“We identified fellow business owners that may be negatively impacted by the pandemic, and we found ways to become their patrons,” she said. “Many of these business owners were Stone Martin buyers, and we believe it is our duty to give back when we have the ability to do so.”
Some of the steps they took included renting tents from an event resource company whose events had been cancelled.
“To offset their losses, we used these tents for outdoor closings and information gathering stations to offset the cancellation of open houses in North Alabama,” she said. “Our goal was to find ways to use the product of a struggling customer to help offset the struggles we were having.”
Durham said some of their processes with customers also changed.
“Upon our first meeting with a customer, we seek to understand the ‘Why?’ they are building a new home,” she said. “COVID changed that process slightly in that we now need to understand how a homeowner is going to function in their new home.
“COVID is requiring the home be multi-functional and that looks different for every homeowner.”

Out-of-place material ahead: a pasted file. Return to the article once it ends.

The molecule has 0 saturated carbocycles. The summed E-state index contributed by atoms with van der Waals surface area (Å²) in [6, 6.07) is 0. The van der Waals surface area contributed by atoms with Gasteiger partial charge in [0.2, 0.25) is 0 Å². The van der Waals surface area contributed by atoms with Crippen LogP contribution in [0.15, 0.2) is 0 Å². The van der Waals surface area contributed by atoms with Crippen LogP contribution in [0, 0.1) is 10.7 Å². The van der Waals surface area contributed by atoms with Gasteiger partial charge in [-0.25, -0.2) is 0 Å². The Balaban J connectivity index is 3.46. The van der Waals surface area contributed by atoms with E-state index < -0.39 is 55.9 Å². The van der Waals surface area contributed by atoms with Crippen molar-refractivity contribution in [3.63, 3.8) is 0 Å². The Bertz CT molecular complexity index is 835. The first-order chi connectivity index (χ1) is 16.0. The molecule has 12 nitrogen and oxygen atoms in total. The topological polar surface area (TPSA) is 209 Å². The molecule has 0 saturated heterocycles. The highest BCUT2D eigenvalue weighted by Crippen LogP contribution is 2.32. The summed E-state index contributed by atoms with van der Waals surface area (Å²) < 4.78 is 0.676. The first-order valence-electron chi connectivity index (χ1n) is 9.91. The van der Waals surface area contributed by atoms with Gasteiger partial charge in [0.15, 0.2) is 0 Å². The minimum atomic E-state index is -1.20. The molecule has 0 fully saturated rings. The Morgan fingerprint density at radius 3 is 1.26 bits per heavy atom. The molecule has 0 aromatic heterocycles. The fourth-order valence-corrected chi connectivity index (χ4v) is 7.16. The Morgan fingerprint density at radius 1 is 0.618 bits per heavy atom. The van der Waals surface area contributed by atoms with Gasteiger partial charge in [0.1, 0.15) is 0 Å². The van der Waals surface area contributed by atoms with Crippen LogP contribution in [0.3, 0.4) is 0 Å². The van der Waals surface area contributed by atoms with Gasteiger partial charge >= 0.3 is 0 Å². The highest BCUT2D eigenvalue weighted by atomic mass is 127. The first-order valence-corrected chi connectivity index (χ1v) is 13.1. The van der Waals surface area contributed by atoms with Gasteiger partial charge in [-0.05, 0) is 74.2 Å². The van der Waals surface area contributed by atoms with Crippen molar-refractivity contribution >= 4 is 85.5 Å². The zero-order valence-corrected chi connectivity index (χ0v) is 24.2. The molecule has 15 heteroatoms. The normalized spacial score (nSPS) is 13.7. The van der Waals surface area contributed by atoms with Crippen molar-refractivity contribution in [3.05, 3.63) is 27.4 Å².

For instance, they see an increase in the need for home offices, quiet rooms for schooling or reading, functional kitchens with people cooking at home more, and good natural light for being home in day time hours.
“We are creating home plans that meet those needs,” said Durham.
“We continue to see high demand for housing in Madison County, and especially in Madison,” said Madison Mayor Paul Finley. “The City instituted a Growth Impact Committee in 2017 that documented inventory and anticipated growth. Using this data, the Madison School Board, supported by the City Council, defined 12 mills as the proper number for managing this growth via the property tax referendum.”
The mill rate is the amount of tax payable per dollar of the assessed value of a property.
“This passed in September 2019 and we are now building the needed schools to manage the growth,” he said.